Are you focusing on the wrong risk?

By Larissa Fernand |  02-08-21 | 

On March 8, 2014, Malaysia Airlines Flight 370, carrying 227 passengers and 12 crew members, loses contact with air traffic control less than an hour after taking off from Kuala Lumpur then veers off course and disappears.

A plane crash is sensational. But the macabre nature of this incident lay in the fact that it did not crash, but vanished into the night.

Think about it. With emails, smart phones, WhatsApp, social media and zoom calls, we can contact anyone, anywhere, anytime. In fact, to be disconnected, even for a short while, requires a conscious decision and a fair bit of planning. So an aircraft going "off the radar" is extremely bizarre. The entire world was gripped with this story.

Six days later, Morgan Housel, now a partner at Collaborative Fund, pens down an article on his thoughts of risk based on that event. I remember reading it with immense fascination because few have the knack of dabbling in non-linear, multi-dimensional thinking as he does.

On March 14, 2014, Morgan Housel looked at annual averages…

  • 10,500 people have likely died from malaria since then (March 8)
  • 4,000 have died from traumatic injuries
  • 16,500 from tuberculosis
  • In the U.S., 9,900 people have died of heart disease, just under 600 in car accidents, 250 were likely murdered.

Did they make the news? No! Did they garner as much attention as Flight 370? No! If American news focused on the biggest threats Americans face, it would write about heart diseases and strokes, and cancer and car accidents. (source)

So what gives?

Morgan Housel made some fascinating observations when he pointed to flaws when reacting to risk.

Threats like plane crashes, which are statistically insignificant and not frequent, grab our attention and scare us more than those that are deadly serious but common, like heart attacks and car accidents. And yet, we can minimize the effect of the common threats if we pay attention to what we eat, how often we exercise, never drink and drive, observe traffic signals, put on our seat belts, and wear a helmet when we take out the bike. There is a huge gap between the things we worry could happen and what's actually happening around us.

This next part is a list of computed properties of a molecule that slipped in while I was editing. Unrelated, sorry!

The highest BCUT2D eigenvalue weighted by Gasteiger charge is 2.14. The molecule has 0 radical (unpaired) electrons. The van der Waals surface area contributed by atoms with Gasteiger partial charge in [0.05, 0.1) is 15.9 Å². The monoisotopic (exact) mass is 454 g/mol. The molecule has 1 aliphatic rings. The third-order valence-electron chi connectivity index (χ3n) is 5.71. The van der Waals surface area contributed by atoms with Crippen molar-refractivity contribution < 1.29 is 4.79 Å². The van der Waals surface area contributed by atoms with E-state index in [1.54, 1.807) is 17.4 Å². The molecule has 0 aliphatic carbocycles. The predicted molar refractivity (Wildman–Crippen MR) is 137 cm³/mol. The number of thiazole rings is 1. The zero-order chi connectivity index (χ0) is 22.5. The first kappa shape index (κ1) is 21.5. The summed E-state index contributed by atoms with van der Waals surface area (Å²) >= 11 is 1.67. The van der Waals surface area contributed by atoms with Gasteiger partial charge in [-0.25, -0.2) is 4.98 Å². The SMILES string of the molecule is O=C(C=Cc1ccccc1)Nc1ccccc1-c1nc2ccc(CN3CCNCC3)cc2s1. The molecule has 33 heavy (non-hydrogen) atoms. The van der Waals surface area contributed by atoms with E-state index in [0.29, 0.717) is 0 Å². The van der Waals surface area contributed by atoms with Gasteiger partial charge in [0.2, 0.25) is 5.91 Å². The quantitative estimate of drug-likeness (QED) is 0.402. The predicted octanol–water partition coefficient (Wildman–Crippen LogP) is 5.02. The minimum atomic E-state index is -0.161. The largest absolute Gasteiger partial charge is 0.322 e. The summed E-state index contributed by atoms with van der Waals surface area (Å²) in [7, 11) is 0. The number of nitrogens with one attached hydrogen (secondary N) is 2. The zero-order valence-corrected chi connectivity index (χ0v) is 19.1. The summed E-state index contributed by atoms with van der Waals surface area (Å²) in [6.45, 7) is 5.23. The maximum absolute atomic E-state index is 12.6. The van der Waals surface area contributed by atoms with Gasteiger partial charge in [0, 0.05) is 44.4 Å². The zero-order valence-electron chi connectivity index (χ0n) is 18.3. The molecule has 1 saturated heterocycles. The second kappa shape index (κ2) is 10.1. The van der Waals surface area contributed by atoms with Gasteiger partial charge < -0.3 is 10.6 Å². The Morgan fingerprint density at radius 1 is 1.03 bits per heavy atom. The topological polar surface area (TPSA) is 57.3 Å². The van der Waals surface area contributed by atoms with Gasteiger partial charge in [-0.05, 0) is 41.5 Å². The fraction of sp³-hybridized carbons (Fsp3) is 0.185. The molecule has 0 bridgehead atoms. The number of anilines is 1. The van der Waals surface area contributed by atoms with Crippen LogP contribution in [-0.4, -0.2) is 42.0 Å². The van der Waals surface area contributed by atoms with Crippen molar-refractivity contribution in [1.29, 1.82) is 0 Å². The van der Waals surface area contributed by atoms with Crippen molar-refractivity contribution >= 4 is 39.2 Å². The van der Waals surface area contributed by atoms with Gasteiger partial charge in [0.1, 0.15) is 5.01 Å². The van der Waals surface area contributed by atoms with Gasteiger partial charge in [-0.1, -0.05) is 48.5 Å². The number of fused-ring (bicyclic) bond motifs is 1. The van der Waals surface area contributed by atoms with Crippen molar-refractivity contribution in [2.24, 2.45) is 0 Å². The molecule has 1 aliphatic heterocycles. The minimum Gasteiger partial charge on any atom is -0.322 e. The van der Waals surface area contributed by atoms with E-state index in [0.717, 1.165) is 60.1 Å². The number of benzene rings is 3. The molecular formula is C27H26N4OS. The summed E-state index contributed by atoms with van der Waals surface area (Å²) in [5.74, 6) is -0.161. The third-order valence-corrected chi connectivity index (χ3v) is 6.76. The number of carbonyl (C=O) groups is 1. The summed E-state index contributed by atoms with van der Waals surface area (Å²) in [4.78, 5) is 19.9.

Now apply it to finance. We dread a big market crash and pay significant attention to the quarterly earnings of a company. But habitually ignore the slow-burning risks.

Here’s how to get sorted.

  • Pay more attention to your savings rate. Most people spend too much time trying to become a better investor and not enough time trying to save more money. Savings are the raw material to get started. If you have not saved, you cannot invest. Read Why does saving suck? to help you get started.
  • Costs/fees matter. Imagine you have Rs 1 lakh invested, earning 6% per annum for the next 25 years. You would end up with about Rs 4.30 lakh. If you added 2% a year in fees (costs), you would have only about Rs 2.60 lakh. As this note in Vanguard points out, the 2% you paid every year would wipe out almost 40% of your final account value.
  • Don’t jump in and out of stocks or funds. Take into account short-term capital gain tax, brokerage fees, exit loads, and any other transaction cost. Also, you need to give your investments time.
  • Investing a set amount of money each month consistently over a long period of time will get you the desired results. Let’s say you are 25 years old and starting out with Rs 500 to be invested every month. With a 10% return, you should get around Rs 28 lakh by the time you are 65. Delay that by 10 years and start investing when you are 35; the amount drops to around Rs 10 lakh. So the trick lies in starting early (however small), and being consistent and patient.
  • Sometimes, you could be a victim of the low probability and high impact event. A pandemic could hit and you could lose your job, or a loved on. You need to be prepared. Get adequately insured. Get an Emergency Fund in place. Read 4 things an Emergency Fund is not.

When it comes to risk, look at what is within your power. Your focus must be on the things you can control.

Larissa Fernand is Senior Editor at Morningstar India. You can follow her on Twitter.

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